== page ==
Whereas collective protection can shelter large number of people not necessarily involved in dealing with an incident, it is individual protection which defines the resilience of the military or civil responder.
Individual “comfortable” protection
Well known from pictures from the news are the heavy, impermeable, pressurised suits used by responders, mainly firefighters, when dealing with spills or leakages involving TICs or TIMs. Since the location of the threat is known and the boundaries of contamination established, there are not many unknowns left. Yes, wearing such a protective suit is putting a heavy burden on the responder, but he or she knows exactly that the suit will protect him or her and the time spent working in the suit is limited. The level of resilience of the responder is high, because the level of protection is high, and the duration of suffering is limited.
In unclear and undefined situations however, where neither the location nor the threat is known, the resilience of the responding individual is certainly in danger of decreasing. Since the potential tasks for the individual may involve more physical activities and longer periods under protection, it is mandatory to reduce the additional burden due to the protective suit.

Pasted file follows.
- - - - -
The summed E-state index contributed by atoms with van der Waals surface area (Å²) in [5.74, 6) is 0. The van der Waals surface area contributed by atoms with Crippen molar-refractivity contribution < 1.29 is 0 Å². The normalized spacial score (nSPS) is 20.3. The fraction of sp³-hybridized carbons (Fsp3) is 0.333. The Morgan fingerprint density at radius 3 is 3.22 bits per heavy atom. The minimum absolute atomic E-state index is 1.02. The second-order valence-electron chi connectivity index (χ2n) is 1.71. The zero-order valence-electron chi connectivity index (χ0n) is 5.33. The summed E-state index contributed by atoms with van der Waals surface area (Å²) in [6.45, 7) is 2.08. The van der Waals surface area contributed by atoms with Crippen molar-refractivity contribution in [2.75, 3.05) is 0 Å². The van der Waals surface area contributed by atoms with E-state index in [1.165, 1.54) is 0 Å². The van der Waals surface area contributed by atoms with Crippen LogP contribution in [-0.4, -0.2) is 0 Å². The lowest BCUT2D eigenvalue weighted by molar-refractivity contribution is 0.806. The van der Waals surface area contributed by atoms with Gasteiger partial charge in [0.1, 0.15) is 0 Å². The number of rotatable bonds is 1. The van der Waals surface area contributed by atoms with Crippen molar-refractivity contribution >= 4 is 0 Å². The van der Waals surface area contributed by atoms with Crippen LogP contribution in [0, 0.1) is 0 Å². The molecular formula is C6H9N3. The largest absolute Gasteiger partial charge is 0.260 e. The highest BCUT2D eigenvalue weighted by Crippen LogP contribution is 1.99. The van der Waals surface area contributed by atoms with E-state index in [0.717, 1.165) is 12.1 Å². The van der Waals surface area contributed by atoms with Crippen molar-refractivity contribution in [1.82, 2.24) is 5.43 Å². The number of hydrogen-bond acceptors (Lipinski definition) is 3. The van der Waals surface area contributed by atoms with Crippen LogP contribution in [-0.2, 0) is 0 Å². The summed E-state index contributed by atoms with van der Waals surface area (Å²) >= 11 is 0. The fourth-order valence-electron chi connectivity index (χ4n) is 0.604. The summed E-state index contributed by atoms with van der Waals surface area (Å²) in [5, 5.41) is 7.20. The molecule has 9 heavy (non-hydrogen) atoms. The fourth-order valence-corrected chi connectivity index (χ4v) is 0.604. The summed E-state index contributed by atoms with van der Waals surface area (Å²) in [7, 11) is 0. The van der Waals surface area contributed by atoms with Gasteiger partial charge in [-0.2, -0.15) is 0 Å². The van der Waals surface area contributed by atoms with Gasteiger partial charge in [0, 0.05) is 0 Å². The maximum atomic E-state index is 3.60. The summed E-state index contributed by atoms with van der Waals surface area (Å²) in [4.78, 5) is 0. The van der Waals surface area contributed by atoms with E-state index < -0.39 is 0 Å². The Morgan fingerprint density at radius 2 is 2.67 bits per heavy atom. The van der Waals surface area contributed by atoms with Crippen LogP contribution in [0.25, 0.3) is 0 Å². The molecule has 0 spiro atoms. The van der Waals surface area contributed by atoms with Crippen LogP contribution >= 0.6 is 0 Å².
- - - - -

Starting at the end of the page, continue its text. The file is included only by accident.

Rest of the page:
Though comfort in these conditions seems to be a relative term, there are two important factors to look at in this regard. Apart from the ability to move as freely and unobstructed as possible, the reduction of the heat stress and the capability of the protective suit to remove water vapour from the skin and from the interior of the suit as quickly as possible are of utmost importance for the individual whilst maintaining its protective characteristics against chemical and particulate hazards for long periods of time, even after multiple washing cycles.
There are different technologies available affecting the removal of water vapour either by diffusion or by active air flow through the protective garment. The latter obviously requires a filtering technology, which is able to immobilise the hazardous compounds away from the skin whilst allowing an airflow comparable to normal garments used in non-CBRN or non-hazmat missions.
Spherical activated carbon adsorbents